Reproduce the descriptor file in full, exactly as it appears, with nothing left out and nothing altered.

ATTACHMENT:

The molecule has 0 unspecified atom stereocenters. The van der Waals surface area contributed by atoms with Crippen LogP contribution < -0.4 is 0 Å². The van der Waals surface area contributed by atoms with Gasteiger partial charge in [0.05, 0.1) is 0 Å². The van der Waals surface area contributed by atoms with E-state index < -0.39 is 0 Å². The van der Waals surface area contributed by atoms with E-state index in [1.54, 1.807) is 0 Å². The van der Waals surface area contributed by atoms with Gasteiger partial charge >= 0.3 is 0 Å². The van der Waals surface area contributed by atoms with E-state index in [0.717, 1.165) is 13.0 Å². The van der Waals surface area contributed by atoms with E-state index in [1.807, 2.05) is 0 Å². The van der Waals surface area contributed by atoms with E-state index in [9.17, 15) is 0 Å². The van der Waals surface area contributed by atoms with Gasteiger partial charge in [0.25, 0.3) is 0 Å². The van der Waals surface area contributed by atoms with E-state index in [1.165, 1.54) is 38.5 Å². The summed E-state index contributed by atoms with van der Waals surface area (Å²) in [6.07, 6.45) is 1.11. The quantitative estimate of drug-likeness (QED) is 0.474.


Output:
The molecule has 0 unspecified atom stereocenters. The van der Waals surface area contributed by atoms with Crippen LogP contribution < -0.4 is 0 Å². The van der Waals surface area contributed by atoms with Gasteiger partial charge in [0.05, 0.1) is 0 Å². The van der Waals surface area contributed by atoms with E-state index < -0.39 is 0 Å². The van der Waals surface area contributed by atoms with E-state index in [1.54, 1.807) is 0 Å². The van der Waals surface area contributed by atoms with Gasteiger partial charge >= 0.3 is 0 Å². The van der Waals surface area contributed by atoms with E-state index in [0.717, 1.165) is 13.0 Å². The van der Waals surface area contributed by atoms with E-state index in [1.807, 2.05) is 0 Å². The van der Waals surface area contributed by atoms with E-state index in [9.17, 15) is 0 Å². The van der Waals surface area contributed by atoms with Gasteiger partial charge in [0.25, 0.3) is 0 Å². The van der Waals surface area contributed by atoms with E-state index in [1.165, 1.54) is 38.5 Å². The summed E-state index contributed by atoms with van der Waals surface area (Å²) in [6.07, 6.45) is 1.11. The quantitative estimate of drug-likeness (QED) is 0.474.